Re-Visions: How to Take a Fresh Look at Your Manuscript
Posted by Elise Hayes Dec 22 2010, 12:01 am in craft, revisions
You’ve written the first draft of your book. You’ve typed in those glorious words, “THE END” (because, hey, I write those words at the end of the first draft to mark the accomplishment of getting that far–even though I still have boatloads of work left to do).
So what now?!
The key to revising is locked in the word itself: re-visions. You need to see your manuscript–the pieces of it, from scenes, to chapters, to character arcs–in a new way. Many writers call upon critique partners at this stage. But today I’m going to write about a different tool for gaining a fresh look at your manuscript: a revision chart that I devised when I was working on my second manuscript. It proved to be incredibly helpful for me and I hope it will for you, too.
THE ADVANTAGES TO CHARTING:
The chart does two things for me.
- While my individual scenes might be strong, the overall progress of the story from scene to scene may be choppy: Did I really set up the heroine’s internal growth so that when she makes that key decision in Chapter 10–a decision she would never have made in Chapter 1–my readers believe she’s genuinely changed and that this is the decision she’d truly make at this moment in time? The chart helps me trace the progress of the external plot, character arcs, romance arcs, sexual tension, etc.
- It targets my weak spots (more about those later). The chart makes me look at every scene in the book, one at a time, and asks me whether I’ve skimped on fleshing out the elements of the story that I find hardest to write.
THE GOLDEN RULE: CUSTOMIZE!
Before I unveil the chart itself, there is one golden rule for the use of such spreadsheets and charts: Customize, customize, customize. I developed the chart below because it made me face the weak spots in my writing. If you’ve reached the revising stage and want to try this type of tool, don’t just cut and paste my chart into your word processing program and start typing. Spend some time thinking about your own strengths and weaknesses as a writer–and tweak or completely revise the chart to suit your writing needs.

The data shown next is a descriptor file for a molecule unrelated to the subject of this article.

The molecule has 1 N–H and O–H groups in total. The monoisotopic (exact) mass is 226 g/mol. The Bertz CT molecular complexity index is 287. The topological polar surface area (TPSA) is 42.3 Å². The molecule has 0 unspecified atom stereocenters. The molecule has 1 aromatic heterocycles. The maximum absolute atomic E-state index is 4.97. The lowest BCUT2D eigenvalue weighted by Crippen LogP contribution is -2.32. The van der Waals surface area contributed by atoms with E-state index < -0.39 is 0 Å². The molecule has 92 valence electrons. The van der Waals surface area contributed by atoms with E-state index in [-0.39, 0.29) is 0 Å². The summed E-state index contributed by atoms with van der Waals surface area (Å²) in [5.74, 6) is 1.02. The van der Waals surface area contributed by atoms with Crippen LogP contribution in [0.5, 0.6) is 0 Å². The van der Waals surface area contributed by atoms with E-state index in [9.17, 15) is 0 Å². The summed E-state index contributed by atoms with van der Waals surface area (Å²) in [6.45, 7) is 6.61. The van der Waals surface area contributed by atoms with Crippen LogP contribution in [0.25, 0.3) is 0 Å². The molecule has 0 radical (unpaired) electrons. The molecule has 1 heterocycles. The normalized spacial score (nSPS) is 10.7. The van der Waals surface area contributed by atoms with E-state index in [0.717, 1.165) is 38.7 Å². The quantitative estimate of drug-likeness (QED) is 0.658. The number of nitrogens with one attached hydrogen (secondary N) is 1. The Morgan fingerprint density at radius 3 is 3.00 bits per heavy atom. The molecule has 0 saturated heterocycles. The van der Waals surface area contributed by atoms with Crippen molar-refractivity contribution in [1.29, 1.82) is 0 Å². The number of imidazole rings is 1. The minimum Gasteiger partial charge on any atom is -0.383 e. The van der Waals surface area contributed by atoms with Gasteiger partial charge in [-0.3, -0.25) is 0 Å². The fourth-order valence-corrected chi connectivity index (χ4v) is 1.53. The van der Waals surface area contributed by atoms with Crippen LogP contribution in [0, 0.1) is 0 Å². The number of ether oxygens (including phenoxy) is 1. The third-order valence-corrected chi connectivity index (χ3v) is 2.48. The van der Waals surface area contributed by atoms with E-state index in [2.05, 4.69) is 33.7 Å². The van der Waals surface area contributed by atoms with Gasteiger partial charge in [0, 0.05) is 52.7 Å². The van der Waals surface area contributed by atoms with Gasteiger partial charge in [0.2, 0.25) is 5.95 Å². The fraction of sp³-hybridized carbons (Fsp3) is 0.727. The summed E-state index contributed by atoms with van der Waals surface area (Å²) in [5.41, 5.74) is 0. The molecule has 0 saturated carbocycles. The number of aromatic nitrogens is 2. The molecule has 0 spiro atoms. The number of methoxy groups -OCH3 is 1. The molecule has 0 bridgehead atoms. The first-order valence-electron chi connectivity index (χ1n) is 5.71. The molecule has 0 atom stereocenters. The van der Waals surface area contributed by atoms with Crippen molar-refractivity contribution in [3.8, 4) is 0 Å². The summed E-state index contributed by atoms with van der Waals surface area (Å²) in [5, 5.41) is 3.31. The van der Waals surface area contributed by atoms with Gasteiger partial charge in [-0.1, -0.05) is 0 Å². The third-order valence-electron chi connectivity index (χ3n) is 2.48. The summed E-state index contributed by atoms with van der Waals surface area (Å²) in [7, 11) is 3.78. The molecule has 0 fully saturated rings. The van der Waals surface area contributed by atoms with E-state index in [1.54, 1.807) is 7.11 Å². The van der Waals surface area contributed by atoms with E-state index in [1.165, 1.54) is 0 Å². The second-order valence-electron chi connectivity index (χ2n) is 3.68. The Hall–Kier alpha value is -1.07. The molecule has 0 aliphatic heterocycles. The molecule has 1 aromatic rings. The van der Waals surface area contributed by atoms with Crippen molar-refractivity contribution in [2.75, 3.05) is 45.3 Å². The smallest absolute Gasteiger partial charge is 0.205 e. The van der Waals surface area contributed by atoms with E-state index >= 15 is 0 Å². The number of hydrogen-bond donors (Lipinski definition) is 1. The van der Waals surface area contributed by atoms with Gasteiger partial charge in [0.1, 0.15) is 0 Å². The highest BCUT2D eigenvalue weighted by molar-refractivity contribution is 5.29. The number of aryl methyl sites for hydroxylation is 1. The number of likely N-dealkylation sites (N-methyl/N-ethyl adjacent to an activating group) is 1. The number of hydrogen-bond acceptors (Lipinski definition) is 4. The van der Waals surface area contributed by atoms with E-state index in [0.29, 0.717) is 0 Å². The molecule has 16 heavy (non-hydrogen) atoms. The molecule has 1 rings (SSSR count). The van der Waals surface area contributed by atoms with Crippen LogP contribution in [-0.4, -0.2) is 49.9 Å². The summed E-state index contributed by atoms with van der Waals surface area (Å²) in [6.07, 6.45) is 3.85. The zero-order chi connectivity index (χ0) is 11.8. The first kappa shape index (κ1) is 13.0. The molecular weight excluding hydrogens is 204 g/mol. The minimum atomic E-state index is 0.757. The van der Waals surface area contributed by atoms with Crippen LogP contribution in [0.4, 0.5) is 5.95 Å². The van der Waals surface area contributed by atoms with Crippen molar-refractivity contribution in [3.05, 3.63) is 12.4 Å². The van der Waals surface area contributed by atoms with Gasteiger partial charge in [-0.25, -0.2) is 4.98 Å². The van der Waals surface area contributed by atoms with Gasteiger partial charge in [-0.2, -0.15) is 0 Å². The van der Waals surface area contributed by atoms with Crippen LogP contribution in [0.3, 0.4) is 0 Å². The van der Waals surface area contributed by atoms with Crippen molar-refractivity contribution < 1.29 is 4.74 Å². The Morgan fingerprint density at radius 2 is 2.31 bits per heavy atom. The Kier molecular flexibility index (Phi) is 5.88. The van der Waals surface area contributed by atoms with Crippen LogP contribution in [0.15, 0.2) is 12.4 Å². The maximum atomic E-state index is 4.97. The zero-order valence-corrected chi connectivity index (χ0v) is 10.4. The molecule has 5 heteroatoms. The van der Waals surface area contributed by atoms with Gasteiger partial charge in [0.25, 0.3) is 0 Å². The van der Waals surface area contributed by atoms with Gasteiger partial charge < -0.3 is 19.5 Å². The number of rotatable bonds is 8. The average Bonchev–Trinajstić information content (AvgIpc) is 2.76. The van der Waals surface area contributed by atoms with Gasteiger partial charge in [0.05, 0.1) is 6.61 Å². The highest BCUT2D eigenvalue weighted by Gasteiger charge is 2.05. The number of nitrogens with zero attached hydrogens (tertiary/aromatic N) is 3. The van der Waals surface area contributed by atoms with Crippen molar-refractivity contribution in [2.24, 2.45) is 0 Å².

THE ANCHOR COLUMN:
My strengths are plotting and external action. Since I tend to think of my stories in terms of external plot, I anchor the chart with a column on the left that reminds me of where I am in the story’s action. This column is always easy for me to fill out (although to make it more challenging, I later made myself go back and rework it so that I was articulating the characters’ external goals for the scene). One of my critique partners is a character driven writer. For her, the anchor column is what’s happening in her characters’ internal journeys. She finds that column easy to fill. I would prefer a trip to the dentist.
I found it useful to track POV on the chart–and when I first started using it, I was sometimes surprised to find that I had multiple scenes in a row in the heroine’s POV, with no sense of what was going on with the hero. And that’s the point of the chart: it makes you look at your scenes in a new way. I went back to those scenes and shifted several of them into the hero’s POV–which gave the reader (and me) much better insight into the hero’s internal journey at those stages of the story.
COLUMNS ON WEAK SPOTS:
My weak spots center on the characters: What emotional impact does the external plot have on them? How are these characters growing together or apart (the romance arc)? Another weak spot for me is sexual tension. I devote the majority of the columns to these questions, because these are the places I’ve probably skimped on in the writing.
Below is a sample of my re-vision chart from my last manuscript. You’ll see that there are blank spots–I’ll point out them out when I analyze the chart below. To understand this snippet from my chart, here are the basics of the story: The setting is twelfth century England. The heroine (Philippa) was raised as a boy and then a knight. She’s lived her entire life as a man. When her identity as a woman is discovered, she has to learn to be a woman–and isn’t at all happy about it. The hero (Guy) has been charged by the king with putting his newly inherited estate in order AND with making Philippa into a lady–and there’s a deadline with dire consequences for his family and estate if he fails.